NPR recently published a fascinating article about the origins of big data and its evolution in healthcare. The story begins with an introduction to John Graunt, a 17th-century British statistician. Graunt’s creation of death records, compiled into tables that included disease, age, gender, location and time, were groundbreaking at the time. This was the birth of modern demography, epidemiology and the concept of big data.
Today, the topic of epidemiology is exploding as our industry tries to combat the issue of chronic disease. The patterns that are uncovered by big data are helping doctors realize more and more that preventive health measures like regular exercise and stress reduction are safer, more beneficial and cost-effective both for patients and for our industry in the long run. This is proactive care in a nutshell- using data to take action before a situation arises or new symptoms occur. It is the holy grail of healthcare transformation and sustainability.
Stopping preventable injury and death among patients in our care should be just as paramount. As we discussed in a recent blog post, 85-99% of device alarms sounding for no clinically relevant reason. The danger is very real that nurses and hospital staff will miss that crucial alarm indicating a patient is in true distress, and it is no surprise that alarm management seems entrenched on the ECRI Institute’s list of top 10 health technology hazards.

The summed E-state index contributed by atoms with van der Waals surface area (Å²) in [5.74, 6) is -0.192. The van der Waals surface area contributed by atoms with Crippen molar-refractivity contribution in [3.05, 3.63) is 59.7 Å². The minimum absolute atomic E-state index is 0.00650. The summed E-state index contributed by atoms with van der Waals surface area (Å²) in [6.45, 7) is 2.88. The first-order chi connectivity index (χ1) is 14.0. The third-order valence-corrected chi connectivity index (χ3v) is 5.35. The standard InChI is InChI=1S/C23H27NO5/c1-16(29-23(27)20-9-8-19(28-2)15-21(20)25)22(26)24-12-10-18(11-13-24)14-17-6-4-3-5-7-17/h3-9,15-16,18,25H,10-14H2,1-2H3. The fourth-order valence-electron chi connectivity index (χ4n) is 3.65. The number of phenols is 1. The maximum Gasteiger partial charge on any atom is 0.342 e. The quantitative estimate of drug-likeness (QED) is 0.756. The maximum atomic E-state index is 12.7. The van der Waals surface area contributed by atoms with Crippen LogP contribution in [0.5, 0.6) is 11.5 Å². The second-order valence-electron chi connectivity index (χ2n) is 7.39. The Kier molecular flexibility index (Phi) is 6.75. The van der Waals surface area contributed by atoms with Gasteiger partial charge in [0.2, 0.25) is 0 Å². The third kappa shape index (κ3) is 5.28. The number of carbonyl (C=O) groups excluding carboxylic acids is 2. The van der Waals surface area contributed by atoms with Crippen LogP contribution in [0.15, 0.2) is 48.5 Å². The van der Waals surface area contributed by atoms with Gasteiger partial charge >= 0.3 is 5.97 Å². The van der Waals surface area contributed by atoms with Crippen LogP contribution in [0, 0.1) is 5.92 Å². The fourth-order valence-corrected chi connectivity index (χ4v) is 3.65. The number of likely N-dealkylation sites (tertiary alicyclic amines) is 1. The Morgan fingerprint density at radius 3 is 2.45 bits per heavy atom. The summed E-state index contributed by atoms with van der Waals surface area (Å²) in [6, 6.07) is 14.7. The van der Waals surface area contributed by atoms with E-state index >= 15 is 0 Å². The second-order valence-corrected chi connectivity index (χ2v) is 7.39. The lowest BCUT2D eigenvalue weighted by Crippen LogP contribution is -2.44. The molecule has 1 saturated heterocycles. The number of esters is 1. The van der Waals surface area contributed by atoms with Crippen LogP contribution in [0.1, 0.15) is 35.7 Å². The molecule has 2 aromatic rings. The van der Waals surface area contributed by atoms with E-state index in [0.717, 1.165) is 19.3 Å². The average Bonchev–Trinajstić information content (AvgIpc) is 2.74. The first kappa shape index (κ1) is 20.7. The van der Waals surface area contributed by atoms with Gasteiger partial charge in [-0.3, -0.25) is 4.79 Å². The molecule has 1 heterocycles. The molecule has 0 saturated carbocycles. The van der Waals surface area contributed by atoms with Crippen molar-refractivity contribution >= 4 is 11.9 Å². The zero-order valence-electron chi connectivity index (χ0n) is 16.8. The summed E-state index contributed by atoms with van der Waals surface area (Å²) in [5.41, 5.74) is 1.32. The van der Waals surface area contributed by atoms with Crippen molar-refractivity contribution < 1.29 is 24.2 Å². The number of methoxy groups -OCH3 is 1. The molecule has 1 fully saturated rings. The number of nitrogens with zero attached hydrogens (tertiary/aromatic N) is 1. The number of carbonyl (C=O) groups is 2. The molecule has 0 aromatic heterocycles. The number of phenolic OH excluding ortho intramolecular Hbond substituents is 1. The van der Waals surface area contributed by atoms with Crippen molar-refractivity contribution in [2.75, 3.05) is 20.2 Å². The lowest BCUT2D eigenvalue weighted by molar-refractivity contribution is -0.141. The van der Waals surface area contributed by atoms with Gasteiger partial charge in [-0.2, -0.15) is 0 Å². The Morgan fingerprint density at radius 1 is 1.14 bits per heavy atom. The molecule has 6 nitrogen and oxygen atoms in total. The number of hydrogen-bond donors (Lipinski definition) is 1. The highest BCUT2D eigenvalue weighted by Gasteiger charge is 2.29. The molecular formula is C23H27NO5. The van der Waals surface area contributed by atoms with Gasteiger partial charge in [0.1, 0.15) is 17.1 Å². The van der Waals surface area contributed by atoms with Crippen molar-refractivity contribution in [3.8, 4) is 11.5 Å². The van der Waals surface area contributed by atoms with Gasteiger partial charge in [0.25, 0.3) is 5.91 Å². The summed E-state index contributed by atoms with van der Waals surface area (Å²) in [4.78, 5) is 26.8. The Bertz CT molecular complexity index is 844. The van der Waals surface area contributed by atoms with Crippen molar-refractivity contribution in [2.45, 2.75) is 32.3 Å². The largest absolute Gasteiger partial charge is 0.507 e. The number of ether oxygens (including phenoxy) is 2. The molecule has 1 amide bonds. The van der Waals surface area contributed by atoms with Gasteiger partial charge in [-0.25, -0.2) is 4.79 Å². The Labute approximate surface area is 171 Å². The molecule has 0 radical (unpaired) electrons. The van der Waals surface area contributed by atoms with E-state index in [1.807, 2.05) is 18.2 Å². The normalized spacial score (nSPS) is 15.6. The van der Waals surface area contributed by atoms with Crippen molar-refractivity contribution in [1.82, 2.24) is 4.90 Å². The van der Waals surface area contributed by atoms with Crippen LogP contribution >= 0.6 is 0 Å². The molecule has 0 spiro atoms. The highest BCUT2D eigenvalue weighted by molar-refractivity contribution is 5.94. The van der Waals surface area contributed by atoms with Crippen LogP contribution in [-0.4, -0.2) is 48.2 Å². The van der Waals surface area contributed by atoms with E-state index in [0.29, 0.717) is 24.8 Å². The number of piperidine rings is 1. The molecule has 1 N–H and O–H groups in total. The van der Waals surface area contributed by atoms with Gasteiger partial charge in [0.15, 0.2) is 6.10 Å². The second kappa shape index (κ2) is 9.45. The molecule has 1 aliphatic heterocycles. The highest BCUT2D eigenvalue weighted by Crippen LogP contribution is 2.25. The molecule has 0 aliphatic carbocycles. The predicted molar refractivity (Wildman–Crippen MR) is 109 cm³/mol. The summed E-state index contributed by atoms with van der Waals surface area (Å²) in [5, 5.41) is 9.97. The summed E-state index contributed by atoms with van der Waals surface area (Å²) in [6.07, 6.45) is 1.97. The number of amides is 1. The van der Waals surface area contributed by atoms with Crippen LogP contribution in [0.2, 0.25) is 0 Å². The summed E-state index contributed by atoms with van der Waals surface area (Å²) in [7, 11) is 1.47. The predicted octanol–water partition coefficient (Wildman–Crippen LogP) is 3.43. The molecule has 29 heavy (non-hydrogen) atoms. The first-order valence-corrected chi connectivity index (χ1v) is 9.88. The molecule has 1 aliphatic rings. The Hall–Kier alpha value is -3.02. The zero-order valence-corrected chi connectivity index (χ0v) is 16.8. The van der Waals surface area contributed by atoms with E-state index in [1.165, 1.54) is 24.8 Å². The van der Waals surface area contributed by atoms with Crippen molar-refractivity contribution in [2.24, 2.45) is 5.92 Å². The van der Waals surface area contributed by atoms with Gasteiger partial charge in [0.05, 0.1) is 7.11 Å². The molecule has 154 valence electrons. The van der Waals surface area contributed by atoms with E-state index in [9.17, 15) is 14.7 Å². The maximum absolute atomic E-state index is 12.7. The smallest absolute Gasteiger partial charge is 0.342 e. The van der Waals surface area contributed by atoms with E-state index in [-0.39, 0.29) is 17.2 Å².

Whereas shifting from a reactive healthcare model to a proactive one will require many more years of coordinated effort and infrastructure shifts, the ability to shift to proactive, real-time patient care is here, now. It all starts on the front lines, by equipping nurses with the real-time communication tools that make alarm fatigue and high stakes guesswork a thing of the past. Technology that illuminates the care path of any given patient, forms patterns in the chaos, and empowers your staff with the freedom to be proactive—ultimately saving lives and costly mistakes.
The technology available today allows us to build on the historic notion of using big data to improve healthcare like never before. As we continue to look to the future, we cannot overlook the building blocks that are available now to elevate our industry to a culture of proactive, real-time care.